Conventions are one of those things, a little like dental work, that everyone is just expected to do. However, the best case scenario tends to be a lot higher than ‘No cavities!’ or ‘Mum, he only used the crowbar once!’. Conventions are safe spaces, the places where we can go to let our hair down, be ourselves, network, schmooze, drink, do bad karaoke, sign the odd deal and argue in Klingon over whether Peter Parker should have organic or mechanical webshooters.
That’s a tall order. And here’s the thing; it sets conventions up as the peak of the geek calendar and in doing so, all they’re set up to do is let you down. I’ll never forget attending my first FantasyCon, stepping through the door of what one of my best friends had described as one of the most welcoming conventions in the country and…being confronted by 300 people who clearly knew one another, chatting away and getting drunk together.There was no welcome booth, there was no one on duty to ease newbies in. There was just me and a bunch of already mostly drunk authors. It looked, and felt, like every ghastly clichéd high school lunch hall dream given form.
I didn’t turn and run, much as part of me wanted to. I persevered, enjoyed a good deal of it and talked to almost no one. I attended another couple of times and, gradually, found myself moving in the same orbits as people who are now some of my closest friends. One of them is Adele, our feral leader here at Fox Spirit Towers. She had a similar track to me through the UK convention circuit, moving from member to guest to sleepless podcast tech goddess to leader of the pack in a little under three years. She was also completely rebooting her life as this was going on which, to my mind, is probably the only plausible reason why it took that long.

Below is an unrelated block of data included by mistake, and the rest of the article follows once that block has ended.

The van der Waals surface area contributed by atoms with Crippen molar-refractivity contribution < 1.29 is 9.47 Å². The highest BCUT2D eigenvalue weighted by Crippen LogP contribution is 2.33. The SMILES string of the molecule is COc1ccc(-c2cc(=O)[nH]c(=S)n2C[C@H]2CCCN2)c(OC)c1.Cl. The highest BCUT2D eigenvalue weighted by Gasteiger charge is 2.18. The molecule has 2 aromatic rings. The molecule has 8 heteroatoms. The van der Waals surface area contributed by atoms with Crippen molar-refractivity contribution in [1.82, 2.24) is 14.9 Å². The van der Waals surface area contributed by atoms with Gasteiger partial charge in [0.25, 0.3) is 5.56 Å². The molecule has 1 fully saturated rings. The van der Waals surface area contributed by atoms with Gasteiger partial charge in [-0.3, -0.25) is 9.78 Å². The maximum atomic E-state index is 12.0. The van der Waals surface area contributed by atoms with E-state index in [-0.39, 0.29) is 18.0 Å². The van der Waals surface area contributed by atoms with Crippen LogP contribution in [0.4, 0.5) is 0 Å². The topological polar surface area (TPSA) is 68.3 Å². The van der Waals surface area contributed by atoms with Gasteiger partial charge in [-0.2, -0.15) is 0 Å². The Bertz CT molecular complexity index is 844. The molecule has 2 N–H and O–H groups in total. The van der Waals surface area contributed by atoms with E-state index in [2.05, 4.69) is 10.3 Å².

So, largely left to our own devices, people like Adele, myself, the Cheesecakes, Sam, Andrew, Lisa, Vick, Vicky and the others all slowly began to form our own social circles. It took a while and by a while I mean years, but I can now walk into any convention in the UK and, chances are, have a friend or two already there. It feels nice. It feels earned because believe me, it was. There are very few lonelier places than the bar at a FantasyCon when everyone’s talking to everyone but you.
Here’s the truth; no convention, on Earth, is going to answer every single one of your geek prayers because nothing ever does and nothing ever will. Make no mistake, you’ll have fun but the sky will not shower book contracts and meaningful discussion down upon you. At least not without you rigging some bizarre publishing/weather dominator hybrid.
Yeah, Destro. You BETTER run.
For someone who doesn’t like or ‘do’ conventions, it turns out I’m going to a couple of big ones in the closing stages of 2013. In November I’m off to Leeds for Thought Bubble, which is always a very rewarding and immensely strange experience. Thought Bubble, or ThoBubs as its affectionately known, was founded by the comic store I worked for straight out of University. That’s the same comic store that made me redundant some years later and catapulted me into a period of sustained, constant change and near unbearable psychological stress. That period of my life meant that when I went to Thought Bubble for the first time, back in 2011, it’s fair to say I was not in the best of frames of mind. It’s a very weird experience spending time inside something that was so nearly built with your help. It simultaneously makes you proud and desperately sad. You get glimpses of the next life over, the one that was almost yours. You don’t regret it, certainly, but you do find yourself wishing it wasn’t in your eye line quite so much.
That being said, Thought Bubble is a desperately friendly show and, because I’m working for the company’s website (Freelancer tip: Never burn bridges. Ever. You never know when you’ll be able to cross back over them) I’m on the guest list. So, two days of wandering around Leeds Armouries, chatting to small press and big press alike and coming home with a metric kilo of review copies looks set to be on the cards.
Before all that though, I’m off to World FantasyCon.
This year FantasyCon has combined, Voltron like, with WorldCon to create a colossal robot that will stomp across Brighton and…
Sorry, I seem to have turned over multiple pages there.